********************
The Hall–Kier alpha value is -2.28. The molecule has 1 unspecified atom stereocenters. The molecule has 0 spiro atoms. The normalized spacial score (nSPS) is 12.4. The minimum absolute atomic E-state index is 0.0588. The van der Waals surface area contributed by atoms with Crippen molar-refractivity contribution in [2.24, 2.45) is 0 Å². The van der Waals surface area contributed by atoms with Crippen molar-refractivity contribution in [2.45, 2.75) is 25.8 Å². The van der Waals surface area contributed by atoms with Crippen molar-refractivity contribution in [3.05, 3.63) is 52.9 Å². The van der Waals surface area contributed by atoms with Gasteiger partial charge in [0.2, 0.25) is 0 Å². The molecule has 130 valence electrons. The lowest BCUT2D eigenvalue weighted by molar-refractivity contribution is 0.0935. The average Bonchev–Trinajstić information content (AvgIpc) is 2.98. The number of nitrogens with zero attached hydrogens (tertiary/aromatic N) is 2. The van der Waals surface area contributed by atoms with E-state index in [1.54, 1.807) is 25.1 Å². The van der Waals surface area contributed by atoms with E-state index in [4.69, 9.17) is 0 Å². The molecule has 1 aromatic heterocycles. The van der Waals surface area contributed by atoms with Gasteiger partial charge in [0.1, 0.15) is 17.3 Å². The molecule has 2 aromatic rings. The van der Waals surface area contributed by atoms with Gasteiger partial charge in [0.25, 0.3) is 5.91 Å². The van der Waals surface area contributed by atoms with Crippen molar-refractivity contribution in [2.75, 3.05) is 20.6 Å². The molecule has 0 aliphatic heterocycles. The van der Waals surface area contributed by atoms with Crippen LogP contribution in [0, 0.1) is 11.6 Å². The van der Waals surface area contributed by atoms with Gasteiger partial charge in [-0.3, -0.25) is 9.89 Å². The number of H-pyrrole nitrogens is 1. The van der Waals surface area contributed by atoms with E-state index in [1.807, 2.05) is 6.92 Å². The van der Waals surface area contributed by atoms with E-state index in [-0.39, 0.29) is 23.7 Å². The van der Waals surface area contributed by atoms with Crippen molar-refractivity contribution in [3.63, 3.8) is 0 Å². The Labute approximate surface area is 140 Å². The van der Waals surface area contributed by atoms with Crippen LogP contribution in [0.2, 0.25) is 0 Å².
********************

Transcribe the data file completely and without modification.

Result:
The Hall–Kier alpha value is -2.28. The molecule has 1 unspecified atom stereocenters. The molecule has 0 spiro atoms. The normalized spacial score (nSPS) is 12.4. The minimum absolute atomic E-state index is 0.0588. The van der Waals surface area contributed by atoms with Crippen molar-refractivity contribution in [2.24, 2.45) is 0 Å². The van der Waals surface area contributed by atoms with Crippen molar-refractivity contribution in [2.45, 2.75) is 25.8 Å². The van der Waals surface area contributed by atoms with Crippen molar-refractivity contribution in [3.05, 3.63) is 52.9 Å². The van der Waals surface area contributed by atoms with Gasteiger partial charge in [0.2, 0.25) is 0 Å². The molecule has 130 valence electrons. The lowest BCUT2D eigenvalue weighted by molar-refractivity contribution is 0.0935. The average Bonchev–Trinajstić information content (AvgIpc) is 2.98. The number of nitrogens with zero attached hydrogens (tertiary/aromatic N) is 2. The van der Waals surface area contributed by atoms with E-state index in [1.54, 1.807) is 25.1 Å². The van der Waals surface area contributed by atoms with E-state index in [4.69, 9.17) is 0 Å². The molecule has 1 aromatic heterocycles. The van der Waals surface area contributed by atoms with Gasteiger partial charge in [0.1, 0.15) is 17.3 Å². The molecule has 2 aromatic rings. The van der Waals surface area contributed by atoms with Gasteiger partial charge in [0.25, 0.3) is 5.91 Å². The van der Waals surface area contributed by atoms with Crippen molar-refractivity contribution in [2.75, 3.05) is 20.6 Å². The molecule has 0 aliphatic heterocycles. The van der Waals surface area contributed by atoms with Crippen LogP contribution in [0, 0.1) is 11.6 Å². The van der Waals surface area contributed by atoms with Gasteiger partial charge in [-0.3, -0.25) is 9.89 Å². The number of H-pyrrole nitrogens is 1. The van der Waals surface area contributed by atoms with E-state index in [1.807, 2.05) is 6.92 Å². The van der Waals surface area contributed by atoms with E-state index in [-0.39, 0.29) is 23.7 Å². The van der Waals surface area contributed by atoms with Crippen molar-refractivity contribution in [3.63, 3.8) is 0 Å². The Labute approximate surface area is 140 Å². The van der Waals surface area contributed by atoms with Crippen LogP contribution in [0.2, 0.25) is 0 Å².